These tests were performed after 12 h of fasting and each dog was aseptically catheterised using a peripheral intravenous catheter (Becton Dickson). Blood samples were taken before feeding (baseline sample, time 0) and 5, 10, 15, 30, 60, 120, 180, 240, 300 and 360 min after feeding according to Carciofi et al. ( 25 ) and Brunetto et al. ( 26 ). Samples destined for glucose analysis were collected in fluoridated EDTA tubes, and samples for fructosamine and insulin analysis were collected in tubes without anticoagulant. Fructosamine was analysed only at time 0. All samples were immediately centrifuged and frozen until use.

Laboratory analysis

Plasma glucose concentrations were determined by the glucose oxidase test (Glucose assay; Randox Laboratories Ltd), using semi-automatic glucose equipment (Randox Laboratories Ltd). Plasma fructosamine concentrations were determined by the kinetic method of fixed time (Frutosamina test; Labtest Diagnóstica S.A.) in the Multiuser Laboratory of the College of Veterinary Clinics of Food Engineering and Animal Science at the University of São Paulo. Insulin analysis was performed using human insulin containing 125I as a tracer hormone and 100 % of specificity for canine insulin (Human Insulin Specific; Millipore Corporation) at Genese laboratory (São Paulo, Brazil).

Calculations and statistical analysis

The glucose increments were calculated by subtracting the baseline value for each animal from the values obtained during the 360 min of collections. The AUC were calculated for the glucose concentrations in the total range, which represents the 360 min of collections, and also for the following ranges: 0 to 60 min (AUC 0–60); from 0 to 120 min (AUC 0–120); from 0 to 240 min (AUC 0–240); from 60 to 120 min (AUC 60–120); from 60 to 240 min (AUC 60–240), and 60 to 360 min (AUC 60–360) after food consumption. Those areas were calculated using the mean blood glucose values at each time for all animals in each group, and AUC were obtained for G1, G2 and G3 by the trapezoidal numerical integration method. The results were analysed using GraphPad Prism (GraphPad Software)( 27 ). Evaluation of insulin sensitivity was calculated by the HOMA (homeostasis model assessment) index which takes into account the paired basal insulin with basal glucose levels, according to the equation: HOMA score = (basal serum insulin (mU/l) × (basal plasma glucose (mg/dl))/405 ((basal serum insulin (mU/l) × (basal plasma glucose (mmol/l))/22·5)( 19 ), and animals are considered insulin resistant for HOMA values higher than 2·4.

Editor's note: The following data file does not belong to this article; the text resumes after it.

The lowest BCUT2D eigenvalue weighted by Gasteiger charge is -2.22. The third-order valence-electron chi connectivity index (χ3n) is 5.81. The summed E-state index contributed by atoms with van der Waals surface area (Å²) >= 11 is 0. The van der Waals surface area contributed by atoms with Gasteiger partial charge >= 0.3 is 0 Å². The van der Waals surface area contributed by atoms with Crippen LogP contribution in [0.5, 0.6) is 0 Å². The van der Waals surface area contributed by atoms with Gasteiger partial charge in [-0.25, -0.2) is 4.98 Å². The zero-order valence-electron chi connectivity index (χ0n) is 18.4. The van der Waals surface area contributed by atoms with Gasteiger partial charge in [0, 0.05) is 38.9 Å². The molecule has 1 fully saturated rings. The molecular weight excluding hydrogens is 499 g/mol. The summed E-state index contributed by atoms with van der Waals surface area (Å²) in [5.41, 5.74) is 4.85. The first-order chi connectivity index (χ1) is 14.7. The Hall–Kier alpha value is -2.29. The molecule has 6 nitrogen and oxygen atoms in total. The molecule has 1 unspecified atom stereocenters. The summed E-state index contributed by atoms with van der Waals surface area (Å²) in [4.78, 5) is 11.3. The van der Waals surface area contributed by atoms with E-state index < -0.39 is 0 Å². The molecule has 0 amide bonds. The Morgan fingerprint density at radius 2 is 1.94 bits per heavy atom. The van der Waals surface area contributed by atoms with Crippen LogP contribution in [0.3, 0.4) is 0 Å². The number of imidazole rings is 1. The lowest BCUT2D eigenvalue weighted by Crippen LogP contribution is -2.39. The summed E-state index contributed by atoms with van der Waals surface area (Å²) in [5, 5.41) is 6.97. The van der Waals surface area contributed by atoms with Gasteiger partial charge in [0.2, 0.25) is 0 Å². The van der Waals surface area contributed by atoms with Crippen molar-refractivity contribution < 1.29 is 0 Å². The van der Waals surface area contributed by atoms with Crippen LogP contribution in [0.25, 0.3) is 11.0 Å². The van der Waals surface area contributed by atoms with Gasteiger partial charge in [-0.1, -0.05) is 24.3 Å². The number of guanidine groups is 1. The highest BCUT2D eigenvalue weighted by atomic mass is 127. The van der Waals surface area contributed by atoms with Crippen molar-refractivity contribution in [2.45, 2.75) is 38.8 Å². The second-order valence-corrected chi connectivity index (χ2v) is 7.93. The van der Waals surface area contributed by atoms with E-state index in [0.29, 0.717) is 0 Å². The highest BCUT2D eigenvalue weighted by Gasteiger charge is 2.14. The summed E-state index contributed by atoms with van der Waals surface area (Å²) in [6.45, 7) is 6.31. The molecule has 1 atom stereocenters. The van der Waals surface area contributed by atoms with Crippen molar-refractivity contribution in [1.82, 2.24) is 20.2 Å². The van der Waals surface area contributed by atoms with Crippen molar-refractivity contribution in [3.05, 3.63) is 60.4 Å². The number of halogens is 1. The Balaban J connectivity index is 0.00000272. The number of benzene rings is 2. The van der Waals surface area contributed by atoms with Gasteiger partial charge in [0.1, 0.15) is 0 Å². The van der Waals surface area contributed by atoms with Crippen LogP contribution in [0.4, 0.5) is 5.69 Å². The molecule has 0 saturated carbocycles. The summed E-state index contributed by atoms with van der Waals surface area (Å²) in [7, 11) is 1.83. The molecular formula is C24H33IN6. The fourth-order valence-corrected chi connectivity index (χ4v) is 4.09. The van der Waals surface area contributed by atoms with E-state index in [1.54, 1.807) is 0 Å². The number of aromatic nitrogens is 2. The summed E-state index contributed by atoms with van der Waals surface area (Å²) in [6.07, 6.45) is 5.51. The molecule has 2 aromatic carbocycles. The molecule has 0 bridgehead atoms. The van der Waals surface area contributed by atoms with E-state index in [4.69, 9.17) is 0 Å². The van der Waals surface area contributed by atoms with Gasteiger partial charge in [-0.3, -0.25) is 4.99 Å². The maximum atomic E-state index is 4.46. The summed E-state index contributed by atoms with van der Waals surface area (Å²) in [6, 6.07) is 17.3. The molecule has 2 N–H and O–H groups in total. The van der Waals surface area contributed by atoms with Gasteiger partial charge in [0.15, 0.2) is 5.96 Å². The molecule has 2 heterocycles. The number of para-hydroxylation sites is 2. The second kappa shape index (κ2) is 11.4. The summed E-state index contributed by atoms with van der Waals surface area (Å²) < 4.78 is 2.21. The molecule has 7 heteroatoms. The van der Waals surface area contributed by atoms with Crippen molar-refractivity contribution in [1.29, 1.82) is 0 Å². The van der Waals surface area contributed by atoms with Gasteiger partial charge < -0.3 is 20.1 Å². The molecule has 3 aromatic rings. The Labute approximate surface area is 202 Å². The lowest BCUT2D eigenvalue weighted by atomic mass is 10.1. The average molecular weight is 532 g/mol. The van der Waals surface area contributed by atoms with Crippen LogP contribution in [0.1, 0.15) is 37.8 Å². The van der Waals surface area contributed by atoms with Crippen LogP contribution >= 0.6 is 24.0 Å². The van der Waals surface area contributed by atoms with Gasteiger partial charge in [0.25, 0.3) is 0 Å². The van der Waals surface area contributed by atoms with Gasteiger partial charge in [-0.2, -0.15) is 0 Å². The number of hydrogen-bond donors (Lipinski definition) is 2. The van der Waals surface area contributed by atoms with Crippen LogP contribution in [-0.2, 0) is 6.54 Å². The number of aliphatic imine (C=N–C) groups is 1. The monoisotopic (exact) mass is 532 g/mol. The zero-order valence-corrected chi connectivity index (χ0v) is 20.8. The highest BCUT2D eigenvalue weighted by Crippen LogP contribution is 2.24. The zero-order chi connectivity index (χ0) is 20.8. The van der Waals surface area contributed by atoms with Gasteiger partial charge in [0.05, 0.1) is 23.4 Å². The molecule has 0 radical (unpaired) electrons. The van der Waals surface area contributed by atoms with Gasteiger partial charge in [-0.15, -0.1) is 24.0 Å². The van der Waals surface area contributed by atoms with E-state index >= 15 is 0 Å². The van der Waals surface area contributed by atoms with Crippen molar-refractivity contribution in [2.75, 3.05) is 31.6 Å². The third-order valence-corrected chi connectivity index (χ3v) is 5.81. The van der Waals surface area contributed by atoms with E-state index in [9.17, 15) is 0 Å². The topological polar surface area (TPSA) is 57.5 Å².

The obtained results were analysed by Statistical Analysis System software (SAS Institute Inc.)( 28 ), and were previously checked for normality of residues by the Shapiro–Wilk test and the variances were compared by an F test. Basal, minimum, mean and maximum glucose, basal insulin and fructosamine, HOMA index and ages were analysed using PROC GLM and experimental groups were compared by a Tukey test. For assessing postprandial response, statistical analyses were conducted in PROC MIXED with the definition of the matrices used based on the value of the Akaike information criterion, considering effects of group, time and interaction between groups and time as fixed effects and animal within the group as a random effect. The significance level was set at P < 0·05.


It was observed that plasma glucose concentrations at baseline (P = 0·0047), minimum (P < 0·0001), and mean (P = 0·0002) were higher in G2 and G3 than G1. Similarly, maximum glucose concentrations (P = 0·0359) in G3 were higher than those in G1. Baseline insulin concentrations presented an opposite trend, with G3 having reduced insulin concentrations compared with G1 (P = 0·0065). The HOMA index (P = 0·0298) was different between groups, with higher values in G1, and the fructosamine (P = 0·0160) was different only between G2 and G3, as presented in Table 1.